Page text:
Over the past decades, many countries have implemented significant reforms to foster domestic capital market development. These reforms included stock market liberalization, privatization programs, and the establishment of regulatory and supervisory frameworks. Despite the intense reform efforts, the performance of capital markets in several countries has been disappointing. To study whether reforms have had the intended effects on capital markets, the authors analyze the impact of six capital market reforms on domestic stock market development and internationalization using event studies. They find that reforms tend to be followed by significant increases in domestic market capitalization, trading, and capital raising. Reforms are also followed by an increase in the share of activity in international equity markets, with potential negative spillover effects on domestic markets.
  • Publication
    Capital Market Development : Whither Latin America?
    (World Bank, Washington, DC, 2007-03) de la Torre, Augusto; Schmukler, Sergio L.
    Over the past decades, many countries have implemented significant reforms to foster capital market development. Latin American countries were at the forefront of this process. The authors analyze where Latin American capital markets stand after these reforms. They find that despite the intense reform effort, capital markets in Latin America remain underdeveloped relative to markets in other regions. Furthermore, stock markets are below what can be expected, given Latin America's economic and institutional fundamentals. The authors discuss alternative ways of interpreting this evidence. They argue that it is difficult to pinpoint which policies Latin American countries should pursue to overcome their poor capital market development. Moreover, they argue that expectations about the outcome of the reform process may need to be revisited to take into account intrinsic characteristics of emerging economies. The latter may limit the scope for developing deep domestic capital markets in a context of international financial integration.
  • Publication
    Latin American Growth: A Trade Perspective
    (World Bank, Washington, DC, 2019-06) de la Torre, Augusto; Ize, Alain
    This paper reviews the determinants of Latin America's uneven growth based on an accounting decomposition that breaks down countries' growth (relative to the world) into three trade-related channels: (i) an export pull measuring the traction exerted by the country's exports, (ii) an external leverage measuring the impact of the country's use of external resources, and (iii) a domestic response measuring the impact of the country's imports on its domestic income. This decomposition brings to light three regional growth dynamics: the first is centered on commodities and South America, the second on manufactures and Mexico, and the third on services and Central America. The evidence points toward the need for a trade-oriented growth agenda that puts a premium on raising exports and making countries more attractive to people, not just capital. The latter in turn adds urgency to healing the region’s social fractures and dealing with its institutional weaknesses.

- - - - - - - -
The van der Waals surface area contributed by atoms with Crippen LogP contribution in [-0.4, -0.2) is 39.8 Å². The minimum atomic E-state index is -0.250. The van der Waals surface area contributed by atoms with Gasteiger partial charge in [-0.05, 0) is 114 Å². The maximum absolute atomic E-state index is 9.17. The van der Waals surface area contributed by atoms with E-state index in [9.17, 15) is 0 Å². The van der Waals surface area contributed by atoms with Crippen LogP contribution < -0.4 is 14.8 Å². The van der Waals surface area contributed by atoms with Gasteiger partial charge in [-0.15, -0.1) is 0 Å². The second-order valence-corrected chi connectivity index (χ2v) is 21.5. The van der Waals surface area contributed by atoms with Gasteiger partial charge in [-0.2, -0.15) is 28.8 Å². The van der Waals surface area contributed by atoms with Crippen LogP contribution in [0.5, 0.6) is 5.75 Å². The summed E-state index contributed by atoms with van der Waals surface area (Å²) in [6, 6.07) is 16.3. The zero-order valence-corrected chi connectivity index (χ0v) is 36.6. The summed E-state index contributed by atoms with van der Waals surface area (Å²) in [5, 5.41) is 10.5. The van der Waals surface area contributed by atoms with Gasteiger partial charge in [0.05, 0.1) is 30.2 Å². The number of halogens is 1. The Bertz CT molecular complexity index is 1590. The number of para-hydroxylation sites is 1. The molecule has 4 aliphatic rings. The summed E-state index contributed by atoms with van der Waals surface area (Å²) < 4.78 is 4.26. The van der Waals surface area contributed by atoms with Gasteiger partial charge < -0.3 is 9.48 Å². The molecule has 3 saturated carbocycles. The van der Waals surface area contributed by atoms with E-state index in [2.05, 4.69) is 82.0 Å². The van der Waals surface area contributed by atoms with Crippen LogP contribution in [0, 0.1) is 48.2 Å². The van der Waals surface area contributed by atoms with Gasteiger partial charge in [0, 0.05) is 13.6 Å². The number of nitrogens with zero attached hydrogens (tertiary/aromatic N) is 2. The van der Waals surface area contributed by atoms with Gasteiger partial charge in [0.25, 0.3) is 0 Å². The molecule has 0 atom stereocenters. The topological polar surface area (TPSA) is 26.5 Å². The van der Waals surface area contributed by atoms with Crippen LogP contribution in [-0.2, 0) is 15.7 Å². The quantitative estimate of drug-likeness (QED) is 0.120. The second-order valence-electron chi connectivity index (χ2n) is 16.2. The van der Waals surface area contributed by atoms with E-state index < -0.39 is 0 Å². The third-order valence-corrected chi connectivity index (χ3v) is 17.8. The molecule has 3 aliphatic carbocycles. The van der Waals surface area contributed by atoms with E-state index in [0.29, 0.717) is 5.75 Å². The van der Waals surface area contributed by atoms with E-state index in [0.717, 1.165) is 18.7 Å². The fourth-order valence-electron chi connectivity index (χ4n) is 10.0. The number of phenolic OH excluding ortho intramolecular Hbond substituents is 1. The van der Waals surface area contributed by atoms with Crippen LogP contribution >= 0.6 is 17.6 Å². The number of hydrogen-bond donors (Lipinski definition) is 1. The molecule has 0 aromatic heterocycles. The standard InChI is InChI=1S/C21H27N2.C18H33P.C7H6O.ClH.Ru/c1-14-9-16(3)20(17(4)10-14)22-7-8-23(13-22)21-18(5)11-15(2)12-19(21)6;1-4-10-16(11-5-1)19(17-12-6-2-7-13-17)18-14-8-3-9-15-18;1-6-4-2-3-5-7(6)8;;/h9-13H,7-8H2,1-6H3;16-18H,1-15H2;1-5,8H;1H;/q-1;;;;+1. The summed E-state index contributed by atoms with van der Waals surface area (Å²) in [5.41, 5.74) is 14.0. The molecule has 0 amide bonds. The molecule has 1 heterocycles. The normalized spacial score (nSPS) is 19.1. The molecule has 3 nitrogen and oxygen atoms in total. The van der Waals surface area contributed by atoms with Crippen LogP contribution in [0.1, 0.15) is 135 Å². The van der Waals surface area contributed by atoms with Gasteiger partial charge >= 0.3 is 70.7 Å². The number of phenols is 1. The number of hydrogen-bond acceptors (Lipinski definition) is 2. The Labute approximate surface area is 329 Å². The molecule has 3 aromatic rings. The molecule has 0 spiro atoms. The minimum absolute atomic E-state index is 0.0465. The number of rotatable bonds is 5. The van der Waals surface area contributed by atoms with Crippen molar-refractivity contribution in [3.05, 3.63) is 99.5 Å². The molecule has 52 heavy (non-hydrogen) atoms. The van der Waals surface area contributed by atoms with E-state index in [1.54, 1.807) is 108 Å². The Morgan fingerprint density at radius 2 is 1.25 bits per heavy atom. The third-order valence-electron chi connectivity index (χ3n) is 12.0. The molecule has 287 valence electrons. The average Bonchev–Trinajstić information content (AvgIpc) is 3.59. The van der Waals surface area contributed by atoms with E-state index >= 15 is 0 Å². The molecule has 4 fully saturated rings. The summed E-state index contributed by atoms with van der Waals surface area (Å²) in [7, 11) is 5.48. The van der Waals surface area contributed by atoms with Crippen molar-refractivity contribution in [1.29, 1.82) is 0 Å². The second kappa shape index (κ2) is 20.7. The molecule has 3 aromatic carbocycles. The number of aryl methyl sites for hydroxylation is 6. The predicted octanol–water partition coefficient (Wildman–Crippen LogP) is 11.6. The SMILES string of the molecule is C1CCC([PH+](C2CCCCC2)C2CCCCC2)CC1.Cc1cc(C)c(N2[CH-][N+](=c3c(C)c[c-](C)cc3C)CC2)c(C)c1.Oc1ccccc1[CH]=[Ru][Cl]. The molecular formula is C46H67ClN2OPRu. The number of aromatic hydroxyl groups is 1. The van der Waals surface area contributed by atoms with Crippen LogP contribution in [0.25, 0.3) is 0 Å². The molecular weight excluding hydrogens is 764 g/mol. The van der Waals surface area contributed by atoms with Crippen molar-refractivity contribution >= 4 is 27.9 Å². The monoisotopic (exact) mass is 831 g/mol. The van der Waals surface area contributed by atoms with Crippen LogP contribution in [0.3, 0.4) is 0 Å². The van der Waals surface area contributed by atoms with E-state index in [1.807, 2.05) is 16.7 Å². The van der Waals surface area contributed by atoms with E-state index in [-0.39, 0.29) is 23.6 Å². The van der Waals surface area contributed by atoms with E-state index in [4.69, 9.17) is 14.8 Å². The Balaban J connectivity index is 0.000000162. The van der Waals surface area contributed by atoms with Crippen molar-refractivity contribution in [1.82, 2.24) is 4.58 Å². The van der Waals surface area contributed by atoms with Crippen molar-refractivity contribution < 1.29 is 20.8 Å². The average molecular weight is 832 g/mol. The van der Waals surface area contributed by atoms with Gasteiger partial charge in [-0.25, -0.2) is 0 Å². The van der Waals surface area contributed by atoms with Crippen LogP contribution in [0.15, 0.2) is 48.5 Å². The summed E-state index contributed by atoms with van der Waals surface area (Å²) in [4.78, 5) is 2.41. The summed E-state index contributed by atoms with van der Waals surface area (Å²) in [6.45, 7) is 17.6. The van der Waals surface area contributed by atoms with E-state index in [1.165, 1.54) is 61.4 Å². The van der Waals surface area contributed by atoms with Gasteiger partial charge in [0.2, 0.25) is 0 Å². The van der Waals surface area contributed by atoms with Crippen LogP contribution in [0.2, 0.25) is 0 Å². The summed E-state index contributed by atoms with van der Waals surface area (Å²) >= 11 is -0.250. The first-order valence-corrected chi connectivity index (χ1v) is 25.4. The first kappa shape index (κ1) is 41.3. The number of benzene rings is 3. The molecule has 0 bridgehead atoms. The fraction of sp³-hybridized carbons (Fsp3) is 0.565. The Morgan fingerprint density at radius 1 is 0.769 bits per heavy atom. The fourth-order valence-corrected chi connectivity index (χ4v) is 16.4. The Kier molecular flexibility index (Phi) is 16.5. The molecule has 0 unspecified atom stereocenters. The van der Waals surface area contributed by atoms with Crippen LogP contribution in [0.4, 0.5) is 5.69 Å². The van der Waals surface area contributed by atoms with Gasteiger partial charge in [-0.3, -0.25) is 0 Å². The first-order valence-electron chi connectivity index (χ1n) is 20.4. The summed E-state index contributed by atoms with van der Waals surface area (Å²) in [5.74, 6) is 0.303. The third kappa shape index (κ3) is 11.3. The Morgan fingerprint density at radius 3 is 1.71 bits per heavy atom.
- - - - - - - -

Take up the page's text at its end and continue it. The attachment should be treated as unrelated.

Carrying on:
• Publication
    The Basic Analytics of Access to Financial Services
    (World Bank, Washington, DC, 2006-10) Beck, Thorsten; de la Torre, Augusto
    Access to financial services, or rather the lack thereof, is often indiscriminately decried as a problem in many developing countries. The authors argue that the "problem of access" should rather be analyzed by identifying different demand and supply constraints. They use the concept of an access possibilities frontier, drawn for a given set of state variables, to distinguish between cases where a financial system settles below the constrained optimum, cases where this constrained optimum is too low, and-in credit services-cases where the observed outcome is excessively high. They distinguish between payment and savings services and fixed intermediation costs, on the one hand, and lending services and different sources of credit risk, on the other hand. The authors include both supply and demand side frictions that can lead to lower access. The analysis helps identify bankable and banked population, the binding constraint to close the gap between the two, and policies to prudently expand the bankable population. This new conceptual framework can inform the debate on adequate policies to expand access to financial services and can serve as the basis for an informed measurement of access.
  • Publication
    The Commodity Cycle in Latin America: Mirages and Dilemmas
    (Washington, DC: World Bank, 2016-04-12) de la Torre, Augusto; Ize, Alain
    This semiannual report – produced by the Office of the Chief Economist for Latin America and the Caribbean (LAC) of the World Bank – analyzes the economic and financial performance of LAC in light of the commodity price cycle. Chapter 1 covers short-term prospects, identifies the external factors affecting the economic slowdown, and focuses on the policy challenges faced by the region (South America in particular) in terms of the monetary, fiscal, external and social adjustments required to accommodate the new external environment. Chapter 2 reviews the region’s experience during the commodity cycle, links it with the external environment, and identifies low saving as a key determinant of both the macroeconomic performance during the cycle and the constrained policy space policy makers now face, in some countries more than others. The chapter concludes with a discussion of the policy choices the region now faces, both for the immediate future and for the longer run.
  • Publication
    International Flows to Latin America--Rocking the Boat? LAC Semiannual Report, April 2014
    (Washington, DC: World Bank, 2014-04-24) de la Torre, Augusto; Beylis, Guillermo
    As usual in this series, Chapter 1 reviews the configuration of global risks and assesses the outstanding short term opportunities and challenges facing the LAC region. A special focus is placed this time around on the difference between exposure and vulnerability to exogenous shocks, with the latter assessed by adjusting exposure for a country’s shock absorption policy capacity. Given the global context and associated concerns with capital flow volatility, in Chapter 2 we take a look at the comparatively more stable components of international flows: FDI and Remittances. The cyclicality and volatility, as well as the joint determinants of FDI and Remittances are reviewed.